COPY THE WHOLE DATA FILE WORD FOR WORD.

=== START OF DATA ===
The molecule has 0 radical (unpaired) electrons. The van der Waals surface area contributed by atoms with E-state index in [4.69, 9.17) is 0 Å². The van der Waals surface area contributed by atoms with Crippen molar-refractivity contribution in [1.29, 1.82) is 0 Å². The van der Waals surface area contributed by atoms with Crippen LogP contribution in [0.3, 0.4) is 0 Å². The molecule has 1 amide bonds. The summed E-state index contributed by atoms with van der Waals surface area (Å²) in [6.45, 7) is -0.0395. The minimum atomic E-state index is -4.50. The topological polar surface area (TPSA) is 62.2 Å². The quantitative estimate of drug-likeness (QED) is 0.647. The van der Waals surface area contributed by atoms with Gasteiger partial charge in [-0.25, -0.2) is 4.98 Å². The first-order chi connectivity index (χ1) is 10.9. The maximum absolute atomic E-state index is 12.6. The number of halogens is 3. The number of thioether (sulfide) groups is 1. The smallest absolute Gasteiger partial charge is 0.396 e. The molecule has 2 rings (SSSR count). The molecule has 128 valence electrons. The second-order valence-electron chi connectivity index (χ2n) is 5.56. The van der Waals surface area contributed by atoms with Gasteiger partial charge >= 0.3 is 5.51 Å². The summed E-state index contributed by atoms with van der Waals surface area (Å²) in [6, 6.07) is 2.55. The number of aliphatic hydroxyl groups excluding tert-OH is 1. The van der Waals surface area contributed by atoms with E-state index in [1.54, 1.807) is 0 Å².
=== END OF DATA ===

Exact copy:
The molecule has 0 radical (unpaired) electrons. The van der Waals surface area contributed by atoms with E-state index in [4.69, 9.17) is 0 Å². The van der Waals surface area contributed by atoms with Crippen molar-refractivity contribution in [1.29, 1.82) is 0 Å². The van der Waals surface area contributed by atoms with Crippen LogP contribution in [0.3, 0.4) is 0 Å². The molecule has 1 amide bonds. The summed E-state index contributed by atoms with van der Waals surface area (Å²) in [6.45, 7) is -0.0395. The minimum atomic E-state index is -4.50. The topological polar surface area (TPSA) is 62.2 Å². The quantitative estimate of drug-likeness (QED) is 0.647. The van der Waals surface area contributed by atoms with Gasteiger partial charge in [-0.25, -0.2) is 4.98 Å². The first-order chi connectivity index (χ1) is 10.9. The maximum absolute atomic E-state index is 12.6. The number of halogens is 3. The number of thioether (sulfide) groups is 1. The smallest absolute Gasteiger partial charge is 0.396 e. The molecule has 2 rings (SSSR count). The molecule has 128 valence electrons. The second-order valence-electron chi connectivity index (χ2n) is 5.56. The van der Waals surface area contributed by atoms with Gasteiger partial charge >= 0.3 is 5.51 Å². The summed E-state index contributed by atoms with van der Waals surface area (Å²) in [6, 6.07) is 2.55. The number of aliphatic hydroxyl groups excluding tert-OH is 1. The van der Waals surface area contributed by atoms with E-state index in [1.54, 1.807) is 0 Å².